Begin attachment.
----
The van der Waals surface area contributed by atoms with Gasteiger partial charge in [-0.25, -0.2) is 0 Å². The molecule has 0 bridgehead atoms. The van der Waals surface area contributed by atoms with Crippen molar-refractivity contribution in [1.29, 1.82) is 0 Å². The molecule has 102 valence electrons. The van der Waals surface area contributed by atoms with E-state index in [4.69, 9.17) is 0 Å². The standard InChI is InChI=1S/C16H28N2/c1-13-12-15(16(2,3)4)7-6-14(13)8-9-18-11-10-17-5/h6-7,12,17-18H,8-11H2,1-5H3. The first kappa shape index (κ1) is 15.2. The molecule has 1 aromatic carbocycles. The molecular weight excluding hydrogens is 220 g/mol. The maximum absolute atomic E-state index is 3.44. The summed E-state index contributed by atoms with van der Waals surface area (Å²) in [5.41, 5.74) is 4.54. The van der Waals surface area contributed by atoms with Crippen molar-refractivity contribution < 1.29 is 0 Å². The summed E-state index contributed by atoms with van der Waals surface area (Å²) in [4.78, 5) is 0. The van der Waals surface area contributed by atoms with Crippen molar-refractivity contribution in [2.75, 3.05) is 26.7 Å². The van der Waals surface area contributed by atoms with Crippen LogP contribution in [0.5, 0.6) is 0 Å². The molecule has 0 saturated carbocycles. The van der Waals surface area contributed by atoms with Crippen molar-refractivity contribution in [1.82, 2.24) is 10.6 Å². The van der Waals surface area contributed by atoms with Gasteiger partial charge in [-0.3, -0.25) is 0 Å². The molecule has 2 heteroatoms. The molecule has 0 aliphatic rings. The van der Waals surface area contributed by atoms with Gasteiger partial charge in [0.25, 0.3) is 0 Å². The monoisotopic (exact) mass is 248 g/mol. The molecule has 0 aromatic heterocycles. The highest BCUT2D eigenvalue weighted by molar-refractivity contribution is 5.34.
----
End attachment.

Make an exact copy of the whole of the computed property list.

The van der Waals surface area contributed by atoms with Gasteiger partial charge in [-0.25, -0.2) is 0 Å². The molecule has 0 bridgehead atoms. The van der Waals surface area contributed by atoms with Crippen molar-refractivity contribution in [1.29, 1.82) is 0 Å². The molecule has 102 valence electrons. The van der Waals surface area contributed by atoms with E-state index in [4.69, 9.17) is 0 Å². The standard InChI is InChI=1S/C16H28N2/c1-13-12-15(16(2,3)4)7-6-14(13)8-9-18-11-10-17-5/h6-7,12,17-18H,8-11H2,1-5H3. The first kappa shape index (κ1) is 15.2. The molecule has 1 aromatic carbocycles. The molecular weight excluding hydrogens is 220 g/mol. The maximum absolute atomic E-state index is 3.44. The summed E-state index contributed by atoms with van der Waals surface area (Å²) in [5.41, 5.74) is 4.54. The van der Waals surface area contributed by atoms with Crippen molar-refractivity contribution < 1.29 is 0 Å². The summed E-state index contributed by atoms with van der Waals surface area (Å²) in [4.78, 5) is 0. The van der Waals surface area contributed by atoms with Crippen molar-refractivity contribution in [2.75, 3.05) is 26.7 Å². The van der Waals surface area contributed by atoms with Crippen LogP contribution in [0.5, 0.6) is 0 Å². The molecule has 0 saturated carbocycles. The van der Waals surface area contributed by atoms with Crippen molar-refractivity contribution in [1.82, 2.24) is 10.6 Å². The van der Waals surface area contributed by atoms with Gasteiger partial charge in [-0.3, -0.25) is 0 Å². The molecule has 2 heteroatoms. The molecule has 0 aliphatic rings. The van der Waals surface area contributed by atoms with Gasteiger partial charge in [0.25, 0.3) is 0 Å². The monoisotopic (exact) mass is 248 g/mol. The molecule has 0 aromatic heterocycles. The highest BCUT2D eigenvalue weighted by molar-refractivity contribution is 5.34.